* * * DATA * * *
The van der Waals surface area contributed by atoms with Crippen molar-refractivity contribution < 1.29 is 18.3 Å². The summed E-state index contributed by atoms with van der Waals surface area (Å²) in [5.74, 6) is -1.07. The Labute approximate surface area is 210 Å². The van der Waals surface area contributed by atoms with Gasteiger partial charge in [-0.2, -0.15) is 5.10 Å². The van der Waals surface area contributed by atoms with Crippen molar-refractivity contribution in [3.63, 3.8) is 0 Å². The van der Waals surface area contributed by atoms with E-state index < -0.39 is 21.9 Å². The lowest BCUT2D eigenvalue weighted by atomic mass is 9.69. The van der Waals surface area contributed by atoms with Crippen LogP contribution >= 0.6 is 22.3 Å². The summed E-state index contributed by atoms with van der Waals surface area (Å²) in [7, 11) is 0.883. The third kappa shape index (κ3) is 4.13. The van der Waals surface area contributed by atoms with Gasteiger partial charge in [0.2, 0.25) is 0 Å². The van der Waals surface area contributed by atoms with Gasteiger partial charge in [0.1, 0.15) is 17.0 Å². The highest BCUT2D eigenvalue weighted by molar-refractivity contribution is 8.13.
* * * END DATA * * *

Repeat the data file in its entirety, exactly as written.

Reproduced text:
The van der Waals surface area contributed by atoms with Crippen molar-refractivity contribution < 1.29 is 18.3 Å². The summed E-state index contributed by atoms with van der Waals surface area (Å²) in [5.74, 6) is -1.07. The Labute approximate surface area is 210 Å². The van der Waals surface area contributed by atoms with Gasteiger partial charge in [-0.2, -0.15) is 5.10 Å². The van der Waals surface area contributed by atoms with Crippen molar-refractivity contribution in [3.63, 3.8) is 0 Å². The van der Waals surface area contributed by atoms with E-state index < -0.39 is 21.9 Å². The lowest BCUT2D eigenvalue weighted by atomic mass is 9.69. The van der Waals surface area contributed by atoms with Crippen LogP contribution >= 0.6 is 22.3 Å². The summed E-state index contributed by atoms with van der Waals surface area (Å²) in [7, 11) is 0.883. The third kappa shape index (κ3) is 4.13. The van der Waals surface area contributed by atoms with Gasteiger partial charge in [0.2, 0.25) is 0 Å². The van der Waals surface area contributed by atoms with Gasteiger partial charge in [0.1, 0.15) is 17.0 Å². The highest BCUT2D eigenvalue weighted by molar-refractivity contribution is 8.13.